The Loop

Jack Nicklaus to design nine additional holes for disabled veterans' course

September 05, 2013

Having built hundreds of notable courses around the world, Jack Nicklaus has made plenty of money in golf architecture since the end of his playing career. But a special project -- one Jack claims to hold closest to his heart -- has the Golden Bear and his design team working for free.

Nicklaus will add nine holes to the American Lake Veterans GC in Lakewood, Wash., which, according to its website, is the only course in America completely accessible to disabled veterans.

Built in 1955, the 377-acre nine-hole course caters mainly to patients of the Veterans Affairs Puget Sound Health Care System, and has been supported entirely by annual pass and daily green fees since government funding was eliminated in 1995. The course is also fully managed and maintained by a staff of 150 volunteers.

"It is the greatest place to heal," Staff Sgt. Leroy Petry told reporters in Washington. "People with no purpose and direction who think it's the end of the world come out here and realize there's a lot to do." Sgt. Leroy lost his arm in Afghanistan in 2008 and was awarded the Medal of Honor in 2011.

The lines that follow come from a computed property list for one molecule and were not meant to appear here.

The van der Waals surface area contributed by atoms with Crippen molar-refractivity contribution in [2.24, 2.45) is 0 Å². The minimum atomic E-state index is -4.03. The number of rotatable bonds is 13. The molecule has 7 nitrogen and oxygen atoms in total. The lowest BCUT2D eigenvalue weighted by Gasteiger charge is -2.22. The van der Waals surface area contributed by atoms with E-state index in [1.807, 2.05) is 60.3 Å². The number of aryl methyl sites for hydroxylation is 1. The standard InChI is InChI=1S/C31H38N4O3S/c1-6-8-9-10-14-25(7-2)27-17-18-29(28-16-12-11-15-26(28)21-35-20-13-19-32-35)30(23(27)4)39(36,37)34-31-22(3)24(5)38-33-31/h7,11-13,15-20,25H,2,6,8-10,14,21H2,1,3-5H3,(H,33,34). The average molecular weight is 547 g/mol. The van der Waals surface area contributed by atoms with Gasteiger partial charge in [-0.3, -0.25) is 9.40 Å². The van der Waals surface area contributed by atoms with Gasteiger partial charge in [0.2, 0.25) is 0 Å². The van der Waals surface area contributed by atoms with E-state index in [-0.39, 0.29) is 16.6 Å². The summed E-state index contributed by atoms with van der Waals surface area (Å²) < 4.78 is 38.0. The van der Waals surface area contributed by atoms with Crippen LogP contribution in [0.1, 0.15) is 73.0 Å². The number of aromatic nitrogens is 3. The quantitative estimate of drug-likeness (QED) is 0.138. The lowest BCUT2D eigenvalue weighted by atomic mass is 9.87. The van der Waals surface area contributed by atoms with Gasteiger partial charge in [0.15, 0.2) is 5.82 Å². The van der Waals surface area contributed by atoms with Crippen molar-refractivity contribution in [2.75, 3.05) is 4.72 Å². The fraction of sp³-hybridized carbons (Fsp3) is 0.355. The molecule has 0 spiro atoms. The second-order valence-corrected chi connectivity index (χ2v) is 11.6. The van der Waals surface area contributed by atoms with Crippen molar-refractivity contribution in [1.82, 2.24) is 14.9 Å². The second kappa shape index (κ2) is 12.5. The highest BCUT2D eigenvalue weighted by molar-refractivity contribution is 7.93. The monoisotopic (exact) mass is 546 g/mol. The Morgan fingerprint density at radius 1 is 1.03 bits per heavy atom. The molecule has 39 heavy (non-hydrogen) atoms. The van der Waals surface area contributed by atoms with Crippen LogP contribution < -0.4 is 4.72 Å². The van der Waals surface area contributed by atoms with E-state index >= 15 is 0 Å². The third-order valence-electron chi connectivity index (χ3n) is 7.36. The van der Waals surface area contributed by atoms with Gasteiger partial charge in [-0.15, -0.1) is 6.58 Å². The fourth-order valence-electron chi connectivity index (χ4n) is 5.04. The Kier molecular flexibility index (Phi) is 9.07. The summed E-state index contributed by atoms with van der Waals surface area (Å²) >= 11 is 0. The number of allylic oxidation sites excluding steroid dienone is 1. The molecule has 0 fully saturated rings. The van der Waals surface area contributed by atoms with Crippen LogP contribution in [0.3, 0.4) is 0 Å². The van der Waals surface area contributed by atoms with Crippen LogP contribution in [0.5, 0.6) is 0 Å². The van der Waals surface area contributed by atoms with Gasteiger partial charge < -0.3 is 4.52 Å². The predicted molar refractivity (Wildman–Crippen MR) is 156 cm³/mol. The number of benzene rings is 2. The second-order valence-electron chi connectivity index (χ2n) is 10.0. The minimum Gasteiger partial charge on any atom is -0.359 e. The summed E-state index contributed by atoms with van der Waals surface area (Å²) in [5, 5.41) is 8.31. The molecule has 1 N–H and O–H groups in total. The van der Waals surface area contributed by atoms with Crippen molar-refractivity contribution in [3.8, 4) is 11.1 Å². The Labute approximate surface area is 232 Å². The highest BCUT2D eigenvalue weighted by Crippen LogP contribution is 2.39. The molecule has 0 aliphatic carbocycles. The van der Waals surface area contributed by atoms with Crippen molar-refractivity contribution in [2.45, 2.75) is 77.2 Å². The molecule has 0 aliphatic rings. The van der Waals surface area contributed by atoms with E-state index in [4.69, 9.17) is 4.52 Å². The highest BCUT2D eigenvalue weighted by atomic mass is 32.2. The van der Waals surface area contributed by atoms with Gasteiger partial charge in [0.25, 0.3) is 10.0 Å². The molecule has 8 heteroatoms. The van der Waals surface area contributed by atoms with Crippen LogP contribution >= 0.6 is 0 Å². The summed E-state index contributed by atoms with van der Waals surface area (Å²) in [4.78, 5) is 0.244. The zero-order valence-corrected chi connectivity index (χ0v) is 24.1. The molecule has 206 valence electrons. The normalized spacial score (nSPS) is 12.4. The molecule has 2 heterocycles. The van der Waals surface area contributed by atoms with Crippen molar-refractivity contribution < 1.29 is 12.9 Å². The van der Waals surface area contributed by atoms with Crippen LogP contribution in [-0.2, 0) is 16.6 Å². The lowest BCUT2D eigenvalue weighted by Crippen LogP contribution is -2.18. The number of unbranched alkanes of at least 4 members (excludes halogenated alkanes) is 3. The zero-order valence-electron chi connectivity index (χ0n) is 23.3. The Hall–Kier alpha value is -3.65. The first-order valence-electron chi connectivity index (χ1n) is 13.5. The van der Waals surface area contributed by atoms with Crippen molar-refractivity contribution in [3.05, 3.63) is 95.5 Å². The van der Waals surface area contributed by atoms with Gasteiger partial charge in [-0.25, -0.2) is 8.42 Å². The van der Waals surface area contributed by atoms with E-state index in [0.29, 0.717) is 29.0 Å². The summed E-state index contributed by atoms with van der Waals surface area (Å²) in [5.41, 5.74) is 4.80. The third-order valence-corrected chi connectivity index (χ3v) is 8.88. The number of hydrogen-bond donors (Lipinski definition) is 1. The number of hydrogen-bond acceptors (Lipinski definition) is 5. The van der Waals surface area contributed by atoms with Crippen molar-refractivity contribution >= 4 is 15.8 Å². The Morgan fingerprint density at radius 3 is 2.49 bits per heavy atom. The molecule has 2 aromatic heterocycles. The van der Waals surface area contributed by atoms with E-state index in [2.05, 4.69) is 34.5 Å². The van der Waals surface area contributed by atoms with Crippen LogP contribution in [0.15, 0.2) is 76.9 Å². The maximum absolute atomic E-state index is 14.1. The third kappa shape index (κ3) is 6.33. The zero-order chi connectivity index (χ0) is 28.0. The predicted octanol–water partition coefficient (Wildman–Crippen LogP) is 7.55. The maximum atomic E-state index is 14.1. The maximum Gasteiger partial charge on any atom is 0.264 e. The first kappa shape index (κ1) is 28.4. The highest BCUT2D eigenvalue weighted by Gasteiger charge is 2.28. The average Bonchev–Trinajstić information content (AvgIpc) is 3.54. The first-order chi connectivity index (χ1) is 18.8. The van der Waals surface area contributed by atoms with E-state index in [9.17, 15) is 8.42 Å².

Last Friday, ground was broken for the nine-hole addition -- dubbed the "Nicklaus Nine" -- that will double the course's capacity and help meet growing demand. In 2012, over 33,000 rounds were played at American Lake Veterans GC, where first priority is given to hospital in-patients and their guests. The course is also open to veterans, Veterans Affairs employees and volunteers, active duty and retired military personnel as well as guests over the age of seven accompanied by their sponsors. Each authorized player is allowed to bring three guests at a time.

Korean War veteran Pepper Roberts, founder of American Lake Veterans GC, said that $2.5 million has been raised, but that the project will require another $2.5 million for proper equipment and additional changes Nicklaus hopes to make to the existing nine. The Nicklaus Nine, like the existing nine, will include tee boxes and bunkers specifically modified for easy navigation by those with severe disabilities.

"I didn't have the pleasure of serving my country back in our time," Nicklaus told a local TV station. "But I'm having a lot of fun being part of it today."

Construction of the Nicklaus Nine will begin this fall, but a formal opening date has yet to be announced. With the addition, Nicklaus hopes to promote and make more accessible the rehabilitative effects of golf.

"We would love to see this happen across the country," said Nicklaus, who has designed over 300 courses, "but we have to start somewhere."